br Another important reason to uncover the
Another important reason to uncover the true estimate of mortality is to appropriately counsel patients. Using only a 30-day mortality estimate would severely underestimate their true risk of death following an operative resection. Others studying colorectal, lung, and 331731-18-1 resections have suggested the implementation of 90-day postoperative
mortality outcomes for outcome comparison, quality improvement, and patient mortality risk discussions.7,13,14
A final aim of this project was to measure the degree of per-center variability in ranking when alternative postoper-ative mortality rates were employed. The STS star ranking system ranks institutions using outcomes and clinical data to distinguish the top-performing 3-star hospitals (mortal-ity/morbidity rates 2 standard deviations higher than the STS mean), from 2-star hospitals (middle 95%), and lower-performing 1-star hospitals (mortality/morbidity
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FIGURE 2. Line graph indicating how facilities change ranking groups over 12 interval mortality time points. Density corresponds to the number of fa-cilities changing groups. Values below the graph indicate the percent of facilities that changed ranking groups between time points. For example, 2.8% of facilities changed ranking groups between 30 days and 60 days.
rates 2 standard deviations lower than the STS mean).3 Loosely based on that format, in this model, high-performing hospitals were distinguished from middle- and lower-performing hospitals at multiple time points using mortality. As shown in Table 3, the top echelon of facilities (ie, top 2.5%) change by almost 50% between 30 and 90 days. Figure 2 shows the percent changes between time intervals. The maximum fluctuation between ranking groups is between 30 days and 60 days and 90 days and 120 days. One explanation for this is that 30-day and 90-day mortality are commonly assessed time points. There-fore, immediately after those dates, patients may be less likely to follow-up or may even transition their care to another facility for further treatment. The changes seem to stabilize after 120 days. The high degree of change in the first 60 days in concerning and could potentially lead to inaccurate comparisons if later mortality figures are ignored. In addition, lower mortality (<3%) at 30 days makes Filter hybridization difficult to stratify programs for quality improve-ment. If only a single mortality time point is to be used, likely 90-day mortality would be more accurate to compare rankings between hospitals.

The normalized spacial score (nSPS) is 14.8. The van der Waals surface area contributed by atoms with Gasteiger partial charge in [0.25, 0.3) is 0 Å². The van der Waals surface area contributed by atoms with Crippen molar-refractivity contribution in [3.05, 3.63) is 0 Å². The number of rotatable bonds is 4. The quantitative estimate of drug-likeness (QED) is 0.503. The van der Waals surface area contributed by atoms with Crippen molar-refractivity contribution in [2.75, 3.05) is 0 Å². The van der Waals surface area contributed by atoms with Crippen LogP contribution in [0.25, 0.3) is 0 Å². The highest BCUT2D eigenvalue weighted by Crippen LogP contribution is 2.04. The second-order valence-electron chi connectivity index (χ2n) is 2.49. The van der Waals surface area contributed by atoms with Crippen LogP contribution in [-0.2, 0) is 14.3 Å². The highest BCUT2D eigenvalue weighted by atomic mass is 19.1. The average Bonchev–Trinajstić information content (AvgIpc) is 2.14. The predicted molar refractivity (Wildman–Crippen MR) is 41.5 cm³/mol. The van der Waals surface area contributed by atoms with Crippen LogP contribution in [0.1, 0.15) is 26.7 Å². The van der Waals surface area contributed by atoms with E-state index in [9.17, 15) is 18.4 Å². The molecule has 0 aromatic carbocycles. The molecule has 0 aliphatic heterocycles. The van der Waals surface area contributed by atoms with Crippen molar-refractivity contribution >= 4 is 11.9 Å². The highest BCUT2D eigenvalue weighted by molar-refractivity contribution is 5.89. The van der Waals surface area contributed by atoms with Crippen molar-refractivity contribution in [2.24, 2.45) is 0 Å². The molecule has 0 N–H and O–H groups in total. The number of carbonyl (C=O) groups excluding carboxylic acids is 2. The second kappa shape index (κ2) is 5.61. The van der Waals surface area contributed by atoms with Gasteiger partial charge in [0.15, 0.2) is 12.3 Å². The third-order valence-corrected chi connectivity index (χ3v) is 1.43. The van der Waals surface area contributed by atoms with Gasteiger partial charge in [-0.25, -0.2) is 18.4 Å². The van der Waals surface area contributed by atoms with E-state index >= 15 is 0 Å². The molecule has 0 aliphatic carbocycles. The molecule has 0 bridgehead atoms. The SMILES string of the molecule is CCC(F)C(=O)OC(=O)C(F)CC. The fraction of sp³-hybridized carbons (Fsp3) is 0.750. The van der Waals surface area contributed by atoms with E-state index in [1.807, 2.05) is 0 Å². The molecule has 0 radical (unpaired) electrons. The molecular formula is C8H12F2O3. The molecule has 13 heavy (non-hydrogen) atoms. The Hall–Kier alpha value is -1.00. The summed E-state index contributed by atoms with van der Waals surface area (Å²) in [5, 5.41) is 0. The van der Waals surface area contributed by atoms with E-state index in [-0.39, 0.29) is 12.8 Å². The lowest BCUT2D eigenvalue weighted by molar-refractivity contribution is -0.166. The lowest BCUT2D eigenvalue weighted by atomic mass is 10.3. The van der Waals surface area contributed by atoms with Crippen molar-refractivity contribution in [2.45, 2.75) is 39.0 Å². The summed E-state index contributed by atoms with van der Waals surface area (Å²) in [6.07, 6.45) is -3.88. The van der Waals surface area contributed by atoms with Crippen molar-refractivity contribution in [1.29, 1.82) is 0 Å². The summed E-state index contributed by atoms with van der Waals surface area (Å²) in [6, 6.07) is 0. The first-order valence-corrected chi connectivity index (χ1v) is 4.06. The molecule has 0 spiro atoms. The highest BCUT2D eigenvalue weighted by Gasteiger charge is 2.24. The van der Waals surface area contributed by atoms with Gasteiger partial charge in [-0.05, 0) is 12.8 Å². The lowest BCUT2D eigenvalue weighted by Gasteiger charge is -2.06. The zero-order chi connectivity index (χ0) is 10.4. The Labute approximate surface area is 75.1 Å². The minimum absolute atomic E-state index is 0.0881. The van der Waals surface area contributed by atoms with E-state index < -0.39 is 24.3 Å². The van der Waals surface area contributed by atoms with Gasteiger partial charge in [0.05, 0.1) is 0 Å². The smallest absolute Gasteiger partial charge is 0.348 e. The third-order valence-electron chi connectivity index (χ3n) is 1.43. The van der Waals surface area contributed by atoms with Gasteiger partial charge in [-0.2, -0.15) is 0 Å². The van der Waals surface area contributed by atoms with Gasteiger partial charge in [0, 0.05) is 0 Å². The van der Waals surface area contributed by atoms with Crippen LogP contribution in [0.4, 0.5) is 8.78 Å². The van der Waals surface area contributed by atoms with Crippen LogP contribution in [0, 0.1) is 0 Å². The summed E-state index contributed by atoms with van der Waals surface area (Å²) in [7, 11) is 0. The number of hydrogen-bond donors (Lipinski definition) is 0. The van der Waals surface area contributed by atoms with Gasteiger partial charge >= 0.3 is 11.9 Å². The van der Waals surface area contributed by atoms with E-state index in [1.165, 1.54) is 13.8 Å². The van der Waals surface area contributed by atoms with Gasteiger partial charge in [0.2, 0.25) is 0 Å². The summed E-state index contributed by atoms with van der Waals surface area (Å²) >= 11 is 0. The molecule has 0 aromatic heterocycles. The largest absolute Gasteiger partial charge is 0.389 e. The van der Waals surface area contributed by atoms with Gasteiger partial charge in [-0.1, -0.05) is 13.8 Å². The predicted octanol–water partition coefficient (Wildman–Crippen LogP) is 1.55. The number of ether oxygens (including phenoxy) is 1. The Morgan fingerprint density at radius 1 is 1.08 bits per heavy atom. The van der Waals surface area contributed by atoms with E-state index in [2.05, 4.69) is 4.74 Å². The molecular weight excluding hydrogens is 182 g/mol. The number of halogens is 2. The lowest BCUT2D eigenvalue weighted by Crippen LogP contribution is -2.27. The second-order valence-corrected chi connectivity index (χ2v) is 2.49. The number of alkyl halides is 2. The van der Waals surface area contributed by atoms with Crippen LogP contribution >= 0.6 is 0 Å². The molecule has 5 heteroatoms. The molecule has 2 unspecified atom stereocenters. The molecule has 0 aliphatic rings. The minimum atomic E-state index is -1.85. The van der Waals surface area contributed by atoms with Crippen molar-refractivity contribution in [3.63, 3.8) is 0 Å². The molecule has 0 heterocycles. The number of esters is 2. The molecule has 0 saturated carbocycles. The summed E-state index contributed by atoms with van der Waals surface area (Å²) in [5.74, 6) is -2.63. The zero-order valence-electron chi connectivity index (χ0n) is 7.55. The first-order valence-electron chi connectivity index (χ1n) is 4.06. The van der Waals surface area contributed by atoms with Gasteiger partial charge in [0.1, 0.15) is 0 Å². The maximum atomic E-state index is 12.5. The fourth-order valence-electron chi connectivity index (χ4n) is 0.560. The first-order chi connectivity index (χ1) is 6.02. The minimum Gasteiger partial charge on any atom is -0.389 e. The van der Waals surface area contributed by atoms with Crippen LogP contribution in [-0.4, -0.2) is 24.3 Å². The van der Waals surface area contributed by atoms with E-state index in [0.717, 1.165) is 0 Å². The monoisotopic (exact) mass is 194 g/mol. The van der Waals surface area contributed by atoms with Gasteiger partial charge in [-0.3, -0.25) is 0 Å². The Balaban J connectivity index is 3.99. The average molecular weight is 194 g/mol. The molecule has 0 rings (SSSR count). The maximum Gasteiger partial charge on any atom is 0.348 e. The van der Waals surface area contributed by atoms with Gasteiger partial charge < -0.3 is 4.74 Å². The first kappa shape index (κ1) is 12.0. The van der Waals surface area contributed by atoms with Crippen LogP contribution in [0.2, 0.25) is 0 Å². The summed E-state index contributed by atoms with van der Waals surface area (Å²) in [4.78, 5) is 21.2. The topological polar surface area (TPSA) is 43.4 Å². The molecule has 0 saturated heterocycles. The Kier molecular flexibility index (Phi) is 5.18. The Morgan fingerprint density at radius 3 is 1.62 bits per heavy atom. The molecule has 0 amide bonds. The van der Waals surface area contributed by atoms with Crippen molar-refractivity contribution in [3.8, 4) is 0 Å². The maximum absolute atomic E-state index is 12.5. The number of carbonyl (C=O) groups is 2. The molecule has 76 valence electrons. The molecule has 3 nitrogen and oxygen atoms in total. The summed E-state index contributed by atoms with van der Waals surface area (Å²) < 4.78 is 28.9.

Study Strengths and Limitations
The NCDB is among the largest cancer registries in the world and is very useful for studying outcomes in general populations. This investigation using NCDB data is the most comprehensive review of NSCLC surgical mortality at multiple time points to date. Patients with missing vital status or last known contact information had to be excluded from this study. Although our mortality estimates align with
published mortality rates, missing data can represent a po-tential source of bias. Additionally, many patient- and treatment-related factors are not captured in the NCDB. For example, a summative Charlson/Deyo score is pro-vided, but additional details regarding the severity of co-morbidities are not available. There is also limited information available in the NCDB regarding in-hospital postoperative course. For example, there are no data detail-ing major postoperative morbidities, reoperation for onco-logic resection, reoperation to address postoperative complications, readmission to hospitals other than the index hospital, and/or transfers between facilities. More granular data for comorbidities, postoperative course, and detailed cancer therapy would improve our ability to accurately adjust for these factors and improve the quality of models generated from the NCDB.15
This study echoes concern that 30-day mortality may not the most appropriate metric to compare outcomes, to facil-itate risk–benefit discussions with patients, or to use as the sole variable in a ranking system to distinguish institutions of excellence. This study provides further evidence that 30-day mortality underestimates the incidence of death following lung resection for NSCLC, which doubles by 90 days. Evaluation of hospital performance shows as quan-tifiable fluctuation in the top tier facilities between 30 and 90 days. Quality improvement projects and ranking algo-rithms should consider incorporation of 90-day mortality data to obtain a more accurate understanding of postopera-tive mortality.